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Writing Addons With TestProject

After we have written some test cases with the TestProject framework, it’s likely that we can identify duplicate code which is shared by multiple test classes. This blog post describes how we can remove duplicate code from our test suite by writing custom TestProject addons.

After we have finished this blog post, we:

  • Know what a TestProject addon is.
  • Can implement a custom TestProject addon.
  • Know how we can upload our addon to the app.testproject.io website.
  • Can share our addon with the TestProject community.

Let’s start by taking a quick look at TestProject addons.

This blog post is the fifth part of my TestProject tutorial that is sponsored by TestProject.io. However, the views and opinions expressed in this tutorial are mine.

This blog post assumes that:

By the way, you might want to read the other parts of my TestProject tutorial.

What Is an Addon?

An addon is a collection of actions which provide useful features to test cases. For example, an action might clear all fields of a form or log a user in to the tested website. A test case can use addons which are published on the app.testproject.io website.

Because addons can be shared with different projects and different organizations, they cannot have unrestricted access to the host system that runs the TestProject agent. When a TestProject agent runs an addon, it spawns a separate process that has limited access to the host system and to the outside world. If the default permissions aren’t enough for an addon, it can request these permissions:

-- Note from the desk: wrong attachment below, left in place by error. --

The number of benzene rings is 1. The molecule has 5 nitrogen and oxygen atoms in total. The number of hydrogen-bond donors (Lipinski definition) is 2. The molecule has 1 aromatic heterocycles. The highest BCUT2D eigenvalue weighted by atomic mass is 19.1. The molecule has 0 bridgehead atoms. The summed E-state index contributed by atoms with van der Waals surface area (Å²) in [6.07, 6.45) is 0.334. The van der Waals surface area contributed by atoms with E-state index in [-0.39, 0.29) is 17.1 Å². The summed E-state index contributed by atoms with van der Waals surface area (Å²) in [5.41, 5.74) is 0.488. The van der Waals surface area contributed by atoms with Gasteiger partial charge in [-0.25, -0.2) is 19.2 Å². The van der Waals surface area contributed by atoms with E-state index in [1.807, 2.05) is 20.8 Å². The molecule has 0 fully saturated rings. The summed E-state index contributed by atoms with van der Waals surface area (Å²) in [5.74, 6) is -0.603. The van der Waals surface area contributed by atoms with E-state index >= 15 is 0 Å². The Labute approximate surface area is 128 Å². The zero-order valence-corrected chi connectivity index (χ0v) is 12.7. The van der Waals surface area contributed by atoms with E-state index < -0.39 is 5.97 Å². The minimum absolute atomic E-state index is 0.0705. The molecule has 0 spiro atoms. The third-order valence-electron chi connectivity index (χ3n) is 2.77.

• The File System permission allows the addon to access the file system of the host system that runs the TestProject agent. For example, if the addon reads the used test data from a file, it requires this permission.
  • The ADB permission allows the addon to communicate with Android devices by using the Android Debug Bridge tool.
  • The Network permission allows the addon to communicate with the outside world. For example, if the addon gets the used test data by invoking a REST API, it requires this permission. However, if the addon uses only the Selenium API, it doesn’t require this permission.
  • The Env permission allows the addon to access the environment variables of the host system that run runs the TestProject agent.

We are now familiar with the basics. Next, we will find out how we can implement a custom TestProject addon.